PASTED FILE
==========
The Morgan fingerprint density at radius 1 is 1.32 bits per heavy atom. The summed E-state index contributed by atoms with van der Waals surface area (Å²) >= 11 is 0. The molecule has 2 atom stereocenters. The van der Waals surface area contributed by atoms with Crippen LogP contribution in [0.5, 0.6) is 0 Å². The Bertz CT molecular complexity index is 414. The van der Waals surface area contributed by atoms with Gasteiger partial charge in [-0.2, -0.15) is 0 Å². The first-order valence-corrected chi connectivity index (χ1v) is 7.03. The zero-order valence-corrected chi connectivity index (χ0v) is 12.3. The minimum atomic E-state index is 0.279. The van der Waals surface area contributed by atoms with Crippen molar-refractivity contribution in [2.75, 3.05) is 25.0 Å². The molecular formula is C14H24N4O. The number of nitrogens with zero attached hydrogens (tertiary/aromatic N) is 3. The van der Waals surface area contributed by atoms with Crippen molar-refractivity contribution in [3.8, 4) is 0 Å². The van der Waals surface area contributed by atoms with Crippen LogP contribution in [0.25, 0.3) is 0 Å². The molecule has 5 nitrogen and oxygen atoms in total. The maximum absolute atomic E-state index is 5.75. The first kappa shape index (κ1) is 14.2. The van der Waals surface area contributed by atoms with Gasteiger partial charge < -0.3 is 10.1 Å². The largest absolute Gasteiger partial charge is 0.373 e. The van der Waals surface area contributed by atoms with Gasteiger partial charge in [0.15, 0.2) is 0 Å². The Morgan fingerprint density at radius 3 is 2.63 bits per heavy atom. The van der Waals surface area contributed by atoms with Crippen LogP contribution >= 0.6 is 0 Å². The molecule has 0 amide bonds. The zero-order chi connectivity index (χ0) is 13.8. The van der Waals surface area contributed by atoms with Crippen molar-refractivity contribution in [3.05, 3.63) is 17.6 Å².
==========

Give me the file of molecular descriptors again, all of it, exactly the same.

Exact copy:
The Morgan fingerprint density at radius 1 is 1.32 bits per heavy atom. The summed E-state index contributed by atoms with van der Waals surface area (Å²) >= 11 is 0. The molecule has 2 atom stereocenters. The van der Waals surface area contributed by atoms with Crippen LogP contribution in [0.5, 0.6) is 0 Å². The Bertz CT molecular complexity index is 414. The van der Waals surface area contributed by atoms with Gasteiger partial charge in [-0.2, -0.15) is 0 Å². The first-order valence-corrected chi connectivity index (χ1v) is 7.03. The zero-order valence-corrected chi connectivity index (χ0v) is 12.3. The minimum atomic E-state index is 0.279. The van der Waals surface area contributed by atoms with Crippen molar-refractivity contribution in [2.75, 3.05) is 25.0 Å². The molecular formula is C14H24N4O. The number of nitrogens with zero attached hydrogens (tertiary/aromatic N) is 3. The van der Waals surface area contributed by atoms with Crippen molar-refractivity contribution in [3.8, 4) is 0 Å². The van der Waals surface area contributed by atoms with Crippen LogP contribution in [0.25, 0.3) is 0 Å². The molecule has 5 nitrogen and oxygen atoms in total. The maximum absolute atomic E-state index is 5.75. The first kappa shape index (κ1) is 14.2. The van der Waals surface area contributed by atoms with Gasteiger partial charge < -0.3 is 10.1 Å². The largest absolute Gasteiger partial charge is 0.373 e. The van der Waals surface area contributed by atoms with Gasteiger partial charge in [0.15, 0.2) is 0 Å². The Morgan fingerprint density at radius 3 is 2.63 bits per heavy atom. The van der Waals surface area contributed by atoms with Crippen LogP contribution >= 0.6 is 0 Å². The molecule has 0 amide bonds. The zero-order chi connectivity index (χ0) is 13.8. The van der Waals surface area contributed by atoms with Crippen molar-refractivity contribution in [3.05, 3.63) is 17.6 Å².